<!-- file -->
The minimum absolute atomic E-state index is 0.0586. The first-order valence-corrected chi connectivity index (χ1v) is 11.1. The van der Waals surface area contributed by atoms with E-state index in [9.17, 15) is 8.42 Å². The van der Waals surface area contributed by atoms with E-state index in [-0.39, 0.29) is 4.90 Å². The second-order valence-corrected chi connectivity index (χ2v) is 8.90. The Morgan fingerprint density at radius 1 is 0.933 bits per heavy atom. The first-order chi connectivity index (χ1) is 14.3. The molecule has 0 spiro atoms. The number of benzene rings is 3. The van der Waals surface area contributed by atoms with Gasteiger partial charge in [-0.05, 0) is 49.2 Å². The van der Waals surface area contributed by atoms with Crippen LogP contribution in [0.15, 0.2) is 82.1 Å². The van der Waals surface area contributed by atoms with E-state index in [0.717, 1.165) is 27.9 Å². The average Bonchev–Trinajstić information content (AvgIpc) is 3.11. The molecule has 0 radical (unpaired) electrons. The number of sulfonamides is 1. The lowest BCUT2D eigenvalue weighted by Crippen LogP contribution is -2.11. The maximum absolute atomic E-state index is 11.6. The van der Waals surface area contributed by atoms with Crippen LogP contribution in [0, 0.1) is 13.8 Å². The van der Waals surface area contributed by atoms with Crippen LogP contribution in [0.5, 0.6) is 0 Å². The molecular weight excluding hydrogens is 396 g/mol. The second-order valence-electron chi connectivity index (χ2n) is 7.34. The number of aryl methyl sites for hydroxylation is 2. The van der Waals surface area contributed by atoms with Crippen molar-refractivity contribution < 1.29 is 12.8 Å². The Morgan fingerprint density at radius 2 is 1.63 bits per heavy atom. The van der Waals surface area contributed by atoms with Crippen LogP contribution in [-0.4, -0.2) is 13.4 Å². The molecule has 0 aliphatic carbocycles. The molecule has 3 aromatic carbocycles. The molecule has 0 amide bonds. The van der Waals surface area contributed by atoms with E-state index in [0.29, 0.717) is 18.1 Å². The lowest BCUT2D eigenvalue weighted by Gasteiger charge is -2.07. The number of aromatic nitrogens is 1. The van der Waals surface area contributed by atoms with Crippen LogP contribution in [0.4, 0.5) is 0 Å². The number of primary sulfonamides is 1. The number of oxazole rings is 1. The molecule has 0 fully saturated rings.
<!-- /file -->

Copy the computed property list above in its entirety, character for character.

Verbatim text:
The minimum absolute atomic E-state index is 0.0586. The first-order valence-corrected chi connectivity index (χ1v) is 11.1. The van der Waals surface area contributed by atoms with E-state index in [9.17, 15) is 8.42 Å². The van der Waals surface area contributed by atoms with E-state index in [-0.39, 0.29) is 4.90 Å². The second-order valence-corrected chi connectivity index (χ2v) is 8.90. The Morgan fingerprint density at radius 1 is 0.933 bits per heavy atom. The first-order chi connectivity index (χ1) is 14.3. The molecule has 0 spiro atoms. The number of benzene rings is 3. The van der Waals surface area contributed by atoms with Gasteiger partial charge in [-0.05, 0) is 49.2 Å². The van der Waals surface area contributed by atoms with Crippen LogP contribution in [0.15, 0.2) is 82.1 Å². The van der Waals surface area contributed by atoms with E-state index in [0.717, 1.165) is 27.9 Å². The average Bonchev–Trinajstić information content (AvgIpc) is 3.11. The molecule has 0 radical (unpaired) electrons. The number of sulfonamides is 1. The lowest BCUT2D eigenvalue weighted by Crippen LogP contribution is -2.11. The maximum absolute atomic E-state index is 11.6. The van der Waals surface area contributed by atoms with Crippen LogP contribution in [0, 0.1) is 13.8 Å². The van der Waals surface area contributed by atoms with Crippen LogP contribution in [0.5, 0.6) is 0 Å². The molecular weight excluding hydrogens is 396 g/mol. The second-order valence-electron chi connectivity index (χ2n) is 7.34. The number of aryl methyl sites for hydroxylation is 2. The van der Waals surface area contributed by atoms with Crippen molar-refractivity contribution < 1.29 is 12.8 Å². The Morgan fingerprint density at radius 2 is 1.63 bits per heavy atom. The van der Waals surface area contributed by atoms with Crippen LogP contribution in [-0.4, -0.2) is 13.4 Å². The molecule has 0 aliphatic carbocycles. The molecule has 3 aromatic carbocycles. The molecule has 0 amide bonds. The van der Waals surface area contributed by atoms with E-state index in [0.29, 0.717) is 18.1 Å². The lowest BCUT2D eigenvalue weighted by Gasteiger charge is -2.07. The number of aromatic nitrogens is 1. The van der Waals surface area contributed by atoms with Crippen LogP contribution in [0.4, 0.5) is 0 Å². The number of primary sulfonamides is 1. The number of oxazole rings is 1. The molecule has 0 fully saturated rings.